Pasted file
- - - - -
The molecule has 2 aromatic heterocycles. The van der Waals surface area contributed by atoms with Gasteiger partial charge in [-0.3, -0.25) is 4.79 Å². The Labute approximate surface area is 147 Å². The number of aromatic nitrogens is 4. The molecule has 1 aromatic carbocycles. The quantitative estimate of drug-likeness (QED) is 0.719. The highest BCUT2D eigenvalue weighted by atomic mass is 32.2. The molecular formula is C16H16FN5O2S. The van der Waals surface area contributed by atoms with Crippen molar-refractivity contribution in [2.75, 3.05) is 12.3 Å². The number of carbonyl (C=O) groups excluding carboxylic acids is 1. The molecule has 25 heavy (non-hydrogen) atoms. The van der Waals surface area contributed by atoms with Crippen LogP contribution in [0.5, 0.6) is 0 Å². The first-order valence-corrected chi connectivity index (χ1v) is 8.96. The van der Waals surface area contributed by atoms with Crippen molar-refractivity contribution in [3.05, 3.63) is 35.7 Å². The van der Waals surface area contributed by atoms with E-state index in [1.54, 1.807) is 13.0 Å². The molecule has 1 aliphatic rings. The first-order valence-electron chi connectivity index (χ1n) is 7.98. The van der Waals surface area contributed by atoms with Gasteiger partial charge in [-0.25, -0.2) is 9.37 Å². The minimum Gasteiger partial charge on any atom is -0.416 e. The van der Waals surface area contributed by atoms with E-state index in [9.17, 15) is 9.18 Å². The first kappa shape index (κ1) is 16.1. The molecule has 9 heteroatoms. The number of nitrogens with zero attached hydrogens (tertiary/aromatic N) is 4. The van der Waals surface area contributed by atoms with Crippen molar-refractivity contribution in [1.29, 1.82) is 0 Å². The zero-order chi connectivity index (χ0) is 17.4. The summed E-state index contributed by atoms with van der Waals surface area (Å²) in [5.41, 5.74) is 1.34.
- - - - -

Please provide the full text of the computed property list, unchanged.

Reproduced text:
The molecule has 2 aromatic heterocycles. The van der Waals surface area contributed by atoms with Gasteiger partial charge in [-0.3, -0.25) is 4.79 Å². The Labute approximate surface area is 147 Å². The number of aromatic nitrogens is 4. The molecule has 1 aromatic carbocycles. The quantitative estimate of drug-likeness (QED) is 0.719. The highest BCUT2D eigenvalue weighted by atomic mass is 32.2. The molecular formula is C16H16FN5O2S. The van der Waals surface area contributed by atoms with Crippen molar-refractivity contribution in [2.75, 3.05) is 12.3 Å². The number of carbonyl (C=O) groups excluding carboxylic acids is 1. The molecule has 25 heavy (non-hydrogen) atoms. The van der Waals surface area contributed by atoms with Crippen LogP contribution in [0.5, 0.6) is 0 Å². The first-order valence-corrected chi connectivity index (χ1v) is 8.96. The van der Waals surface area contributed by atoms with Crippen molar-refractivity contribution in [3.05, 3.63) is 35.7 Å². The van der Waals surface area contributed by atoms with E-state index in [1.54, 1.807) is 13.0 Å². The molecule has 1 aliphatic rings. The first-order valence-electron chi connectivity index (χ1n) is 7.98. The van der Waals surface area contributed by atoms with Gasteiger partial charge in [-0.25, -0.2) is 9.37 Å². The minimum Gasteiger partial charge on any atom is -0.416 e. The van der Waals surface area contributed by atoms with E-state index in [9.17, 15) is 9.18 Å². The first kappa shape index (κ1) is 16.1. The molecule has 9 heteroatoms. The number of nitrogens with zero attached hydrogens (tertiary/aromatic N) is 4. The van der Waals surface area contributed by atoms with Crippen molar-refractivity contribution in [1.29, 1.82) is 0 Å². The zero-order chi connectivity index (χ0) is 17.4. The summed E-state index contributed by atoms with van der Waals surface area (Å²) in [5.41, 5.74) is 1.34.